The Effect of Maltreatment Type on Adolescent Executive Functioning and Inner Speech

Kirke-Smith, Mimi; Henry, Lucy A. and Messer, David (2016). The Effect of Maltreatment Type on Adolescent Executive Functioning and Inner Speech. Infant and Child Development, 25(6) pp. 516–532.



There are indications that different types of maltreatment can lead to different cognitive and behavioural outcomes. This study investigated whether maltreatment type was related to executive functioning (EF) abilities and the use of inner speech. Forty maltreated adolescents and a comparison group of 40 non-maltreated typically developing (TD) adolescents completed a battery of tasks designed to assess both their EF abilities and their vulnerability to disruptions to inner speech. They also completed an IQ test. MANCOVA and ANCOVA analyses were carried out to examine potential effects of maltreatment type (abuse alone; neglect alone; abuse/neglect combined and no maltreatment) on EF and use of inner speech.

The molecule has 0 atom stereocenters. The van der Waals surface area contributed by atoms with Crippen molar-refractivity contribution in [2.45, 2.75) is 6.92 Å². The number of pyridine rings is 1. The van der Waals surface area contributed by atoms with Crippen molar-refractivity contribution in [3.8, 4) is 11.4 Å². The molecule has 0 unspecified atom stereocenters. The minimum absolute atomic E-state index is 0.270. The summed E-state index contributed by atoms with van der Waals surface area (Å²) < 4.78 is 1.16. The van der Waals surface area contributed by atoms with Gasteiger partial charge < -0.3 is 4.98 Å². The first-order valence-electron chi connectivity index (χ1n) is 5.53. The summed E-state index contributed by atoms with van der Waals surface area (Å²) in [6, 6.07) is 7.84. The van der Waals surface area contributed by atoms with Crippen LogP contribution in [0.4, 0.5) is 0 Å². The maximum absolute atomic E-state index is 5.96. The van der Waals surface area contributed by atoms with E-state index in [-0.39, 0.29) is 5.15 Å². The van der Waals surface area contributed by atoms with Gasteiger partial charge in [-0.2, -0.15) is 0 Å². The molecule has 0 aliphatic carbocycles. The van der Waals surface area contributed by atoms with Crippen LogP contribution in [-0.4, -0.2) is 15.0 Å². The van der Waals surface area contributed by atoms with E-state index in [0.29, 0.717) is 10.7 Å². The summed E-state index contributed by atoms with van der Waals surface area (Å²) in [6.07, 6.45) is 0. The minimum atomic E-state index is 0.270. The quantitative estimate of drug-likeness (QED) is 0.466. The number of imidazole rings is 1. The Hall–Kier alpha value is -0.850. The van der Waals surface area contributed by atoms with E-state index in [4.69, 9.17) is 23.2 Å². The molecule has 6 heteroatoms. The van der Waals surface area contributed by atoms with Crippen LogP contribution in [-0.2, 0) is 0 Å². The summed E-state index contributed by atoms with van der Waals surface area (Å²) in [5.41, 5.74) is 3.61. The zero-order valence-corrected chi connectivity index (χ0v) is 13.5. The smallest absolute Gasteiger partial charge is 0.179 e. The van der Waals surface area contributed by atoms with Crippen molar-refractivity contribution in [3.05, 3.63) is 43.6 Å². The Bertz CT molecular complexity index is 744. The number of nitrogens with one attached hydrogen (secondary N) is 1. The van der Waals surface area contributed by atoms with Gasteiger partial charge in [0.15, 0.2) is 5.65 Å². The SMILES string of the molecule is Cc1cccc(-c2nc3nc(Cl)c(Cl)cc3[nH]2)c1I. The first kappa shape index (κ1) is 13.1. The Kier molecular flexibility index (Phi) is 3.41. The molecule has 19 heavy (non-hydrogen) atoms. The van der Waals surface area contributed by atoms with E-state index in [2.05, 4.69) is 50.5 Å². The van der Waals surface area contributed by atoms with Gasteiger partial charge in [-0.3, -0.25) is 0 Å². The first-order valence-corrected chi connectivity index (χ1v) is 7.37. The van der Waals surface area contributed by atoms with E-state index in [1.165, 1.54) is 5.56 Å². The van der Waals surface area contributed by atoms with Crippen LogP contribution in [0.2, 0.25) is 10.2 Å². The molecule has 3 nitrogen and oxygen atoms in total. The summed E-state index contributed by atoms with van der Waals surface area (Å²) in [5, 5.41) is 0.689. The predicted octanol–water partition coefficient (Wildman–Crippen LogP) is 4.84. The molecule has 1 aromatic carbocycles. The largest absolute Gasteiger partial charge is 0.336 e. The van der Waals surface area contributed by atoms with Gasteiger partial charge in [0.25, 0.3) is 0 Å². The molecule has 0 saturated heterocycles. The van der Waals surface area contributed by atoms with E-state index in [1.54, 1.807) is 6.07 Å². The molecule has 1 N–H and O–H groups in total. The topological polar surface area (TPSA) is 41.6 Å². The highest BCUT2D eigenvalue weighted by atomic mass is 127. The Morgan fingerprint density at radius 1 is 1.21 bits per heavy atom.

Maltreatment type was related to EF abilities. In particular, abuse only and abuse/neglect combined had a greater negative impact on EF than neglect only. However, the neglect alone group were more vulnerable to disruptions to inner speech than the other two maltreatment groups, suggesting that they may be more reliant on the use of inner speech. These findings provide new insights into the differential impact of maltreatment type on EF and the use of inner speech in adolescence, and could be used to improve the educational outcomes of these vulnerable young people.

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